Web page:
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Lecture 4, Wed 10/11

Python Modules and turtle graphics

Learning Goals

• Modules - how to use them and look up documentation
• Designing functions that are READABLE, REUSABLE and DRY (loops)

#Turtle Graphics: Formal introduction to modules

• Modules are used to group functions
• Use import to make a module’s functions available
• Any file ending in .py can act as a module
• import runs all the code in a .py file
• If we import module_name, we access its functions through module_name.function_name
• To access function_name without having to type the module_name prefix, we can use
from module_name import function_name

• The turtle module gives us access to functions for drawing cool graphics. To use this module, as with all modules - first import it as follows:
import turtle


Start by creating a new Turtle object using the special function “Turtle”

jane = turtle.Turtle()


So far we have worked with some basic data types

From here on you can customize what jane looks like and command it to move around on your screen. You can do this by calling the functions that the turtle module provides on our turtle jane using the dot notation.

For example, you can make jane look like an actual turtle using the shape function

jane.shape("turtle")


Or change jane’s color

jane.color("red")


You can query jane’s location on your canvas

jane.xcor()
jane.ycor()


And finally you can command jane to move forwrad backward and turn left or right

jane.forward(100)
jane.backward(100)
jane.left(90)
jane.right(90)
jane.up()          # Lift the turtle's tail to avoid leaving a trail
jane.goto(100, 20) # Go to location (100,20)
jane.down()     # Put the tail down to start drawing
jane.forward(100)



To learn about all the turtle functions that you can use type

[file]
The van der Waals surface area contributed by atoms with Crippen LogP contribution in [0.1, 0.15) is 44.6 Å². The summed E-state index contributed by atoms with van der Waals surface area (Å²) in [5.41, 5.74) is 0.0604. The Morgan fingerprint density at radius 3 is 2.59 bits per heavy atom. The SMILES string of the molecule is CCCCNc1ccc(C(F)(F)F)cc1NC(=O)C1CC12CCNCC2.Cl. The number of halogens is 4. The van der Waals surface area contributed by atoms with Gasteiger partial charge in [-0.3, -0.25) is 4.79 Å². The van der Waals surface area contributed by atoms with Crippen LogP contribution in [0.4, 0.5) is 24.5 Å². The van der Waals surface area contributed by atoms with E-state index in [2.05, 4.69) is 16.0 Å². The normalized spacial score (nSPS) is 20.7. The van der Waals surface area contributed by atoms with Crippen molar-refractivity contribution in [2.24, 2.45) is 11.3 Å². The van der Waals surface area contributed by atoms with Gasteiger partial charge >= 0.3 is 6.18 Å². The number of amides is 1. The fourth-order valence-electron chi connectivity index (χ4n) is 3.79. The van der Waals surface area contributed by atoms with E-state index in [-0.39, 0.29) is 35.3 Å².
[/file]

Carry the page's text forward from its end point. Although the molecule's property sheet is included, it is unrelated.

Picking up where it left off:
dir(turtle) or dir(jane)


help(jane.forward)


Notice the concept of “abstraction” at work. As the user of the function forward() we don’t have to know the details of how it was implemented, we only have to know what the function does, what its parameters are and how to use it. This information is exactly what “help” displays.

Coding example:

• Draw a square: You just wrote an algorithm!
• Examine the drawSquare function
• How can we make it more reusuable?
• Add a parameter for a user defined width.
• Discuss local vs global variables
• Reuse the code in drawSquare to draw a Rectangle
• this is even more general
• Draw two rectangles

• Write a function to draw three rectangles
• How can we make the implementation of this function more readable? Hint: add a new function to jump between locations
• How can we make this function more general/reusable? Hint: Add parameters
• Before modifying your code plan it out
• How can we make a more general version of the previous function? What if we wanted to draw 4, 5, 6, …or some n rectcangles
• We could go on adding more lines of code but that doesn’t help us come up with a general enough solution. We need something new

Repetition using for loops

• Some basic code involving for loops
• The range function
• Use for loops to implement the drawNRectangles() function
• Cycle through colors
• Go back and refactor your code to keep it DRY